New data shows donations to higher education soared last year — but insiders say the bulk went to recruit diverse students for lucrative programs at wealthy schools while poorer colleges floundered.
Philanthropic giving spiked by 12.5% last fiscal year to reach $59.5 billion, the highest year-over-year increase since 2000, the Council for Advancement and Support of Education reported Wednesday. That followed a 7% annual increase in the fiscal year 2021 and a slight decrease the year before that when COVID-19 quarantines shuttered campuses.
“There’s no question that the diversity, equity and inclusion movement has had an impact on fundraising,” said Michael Warder, a California-based nonprofit consultant and former vice chancellor of Pepperdine University, commenting on the numbers.
According to CASE, 61% of charitable donations to higher education during the last fiscal year came from foundations, 22% from alumni and 16% from non-alumni.
Restricted gifts for research and scholarships accounted for nearly 80% of last year’s total, the association of higher education fundraisers found in its annual Voluntary Support of Education survey.
The survey did not say which schools received the lion’s share of donations. But academic insiders say several small colleges have closed during the pandemic while others rake in millions to recruit minorities into lucrative science, technology, engineering and math programs.
Three small liberal arts colleges with declining enrollments are closing their programs or campuses in the San Francisco Bay Area alone: Holy Names; Notre Dame de Namur, which is transitioning into an online graduate school; and Mills, which merged into Northeastern University.
“This may be an example of the rich getting richer while the poor get poorer,” said Thomas Plante, a psychology professor at neighboring Santa Clara University, commenting on the CASE survey.
Meanwhile, prestige schools — including the Ivy League, Stanford and MIT — and other top-ranked universities reported windfall gifts last year. Some big institutions, including Pennsylvania State University and Virginia Tech, broke previous fundraising records by more than $50 million.
And online programs that grew like wildfire during the COVID shutdowns have also prospered.
Western Governors University, a private online institution based in Utah, says it raised more than $13.3 million in scholarships last year.
“Donors invested in expanding access to higher ed opportunities for rural, first generation, underrepresented and underserved learners pursuing degrees in four in-demand industries: health care, technology, education, and business,” Annalisa Holcombe, WGU senior vice president for advancement, said in an email.
Private donations accounted for most of the scholarship gifts, she said.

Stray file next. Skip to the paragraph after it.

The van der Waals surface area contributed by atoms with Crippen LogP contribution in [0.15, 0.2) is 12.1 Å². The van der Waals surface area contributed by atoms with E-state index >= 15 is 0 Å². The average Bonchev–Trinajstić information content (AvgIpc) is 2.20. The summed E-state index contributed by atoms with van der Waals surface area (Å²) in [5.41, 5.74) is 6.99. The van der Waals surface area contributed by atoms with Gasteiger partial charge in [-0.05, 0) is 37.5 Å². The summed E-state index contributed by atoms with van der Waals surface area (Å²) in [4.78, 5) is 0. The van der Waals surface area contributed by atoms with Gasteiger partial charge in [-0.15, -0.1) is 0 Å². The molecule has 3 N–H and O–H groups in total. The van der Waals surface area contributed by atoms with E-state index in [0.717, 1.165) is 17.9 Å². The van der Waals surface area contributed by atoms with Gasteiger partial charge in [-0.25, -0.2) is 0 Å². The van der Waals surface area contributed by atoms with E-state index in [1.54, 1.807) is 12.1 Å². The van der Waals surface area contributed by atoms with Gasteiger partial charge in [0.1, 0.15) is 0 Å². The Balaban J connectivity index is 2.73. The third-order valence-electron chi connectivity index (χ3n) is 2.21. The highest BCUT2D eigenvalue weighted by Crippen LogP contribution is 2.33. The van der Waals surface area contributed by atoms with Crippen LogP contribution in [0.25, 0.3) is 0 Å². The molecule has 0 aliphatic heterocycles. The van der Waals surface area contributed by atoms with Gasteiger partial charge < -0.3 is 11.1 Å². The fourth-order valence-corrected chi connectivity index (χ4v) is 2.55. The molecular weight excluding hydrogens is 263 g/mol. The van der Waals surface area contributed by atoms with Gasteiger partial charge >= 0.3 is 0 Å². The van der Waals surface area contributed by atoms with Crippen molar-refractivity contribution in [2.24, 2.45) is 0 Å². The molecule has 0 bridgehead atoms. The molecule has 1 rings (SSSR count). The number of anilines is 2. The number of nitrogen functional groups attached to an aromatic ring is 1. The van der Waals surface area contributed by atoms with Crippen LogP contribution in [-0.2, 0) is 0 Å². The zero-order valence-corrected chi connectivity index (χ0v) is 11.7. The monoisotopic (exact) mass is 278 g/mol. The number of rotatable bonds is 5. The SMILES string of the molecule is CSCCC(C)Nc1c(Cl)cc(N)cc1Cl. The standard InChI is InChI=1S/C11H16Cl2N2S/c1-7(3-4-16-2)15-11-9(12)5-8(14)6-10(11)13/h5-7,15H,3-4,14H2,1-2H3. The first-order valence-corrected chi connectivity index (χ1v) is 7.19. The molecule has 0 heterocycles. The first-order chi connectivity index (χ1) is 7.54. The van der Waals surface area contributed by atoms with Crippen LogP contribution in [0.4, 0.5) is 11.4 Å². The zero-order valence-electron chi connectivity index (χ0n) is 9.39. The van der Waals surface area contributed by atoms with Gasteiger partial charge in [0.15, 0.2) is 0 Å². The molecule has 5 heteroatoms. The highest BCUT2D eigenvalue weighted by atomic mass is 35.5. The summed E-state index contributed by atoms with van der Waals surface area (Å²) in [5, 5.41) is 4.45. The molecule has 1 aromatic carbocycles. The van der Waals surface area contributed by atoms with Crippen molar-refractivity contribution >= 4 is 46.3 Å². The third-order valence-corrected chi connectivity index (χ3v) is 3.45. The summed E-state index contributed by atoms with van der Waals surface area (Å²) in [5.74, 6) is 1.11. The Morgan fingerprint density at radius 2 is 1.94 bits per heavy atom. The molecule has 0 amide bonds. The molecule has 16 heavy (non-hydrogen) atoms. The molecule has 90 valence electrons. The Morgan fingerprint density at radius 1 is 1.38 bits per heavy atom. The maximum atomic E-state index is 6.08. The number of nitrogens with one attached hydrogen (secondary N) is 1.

“Scholarship donors are working with us to solve national equity and representation issues in higher education and create upward mobility in the United States,” Ms. Holcombe said. “Whether to improve diversity in technology for Black, Latina, or Native American women, strengthen health outcomes in nursing, or engage more rural learners across the country, scholarships are integral to the success of our students and our mission.”
While money to recruit more diverse students pours into STEM and health care programs, most liberal arts schools have seen precious little funding for subjects like English or philosophy.
“Large well-endowed research universities, flagship state universities and the highly selective liberal arts colleges are flourishing financially,” said Peter Wood, president of the conservative National Association of Scholars. “Every other kind of college and university is in trouble, some catastrophically so.”
The latest giving numbers signal the start of “a period of sustained decline among the legacy colleges and universities,” added Mr. Wood, a former associate provost at Boston University.
“We can expect that the largest share [of future donations] will be spent on diversity, equity and inclusion-related endeavors, including the appointment of more and more woke administrators and faculty, and race-based scholarships,” he said in an email.
Wealthy universities got richer because their financial investments grew with a bullish stock market in the second half of 2021, also part of the 2022 fiscal year, said Brian Otis, vice president of advancement at the University of New Haven. The private Connecticut school received large donations for artificial intelligence, population health, medical research and justice reform programs, he noted in an email.
“I attribute widespread fundraising growth directly to the stability of the stock market,” Mr. Otis said. “Scholarships for students with financial needs are very common as donors acknowledge the importance of college accessibility, especially for students from historically underrepresented groups, and the impact their investment can make on deserving students.”
Correction: An earlier version of this article incorrectly stated that Notre Dame de Namur has already closed its campus.
• Sean Salai can be reached at firstname.lastname@example.org.
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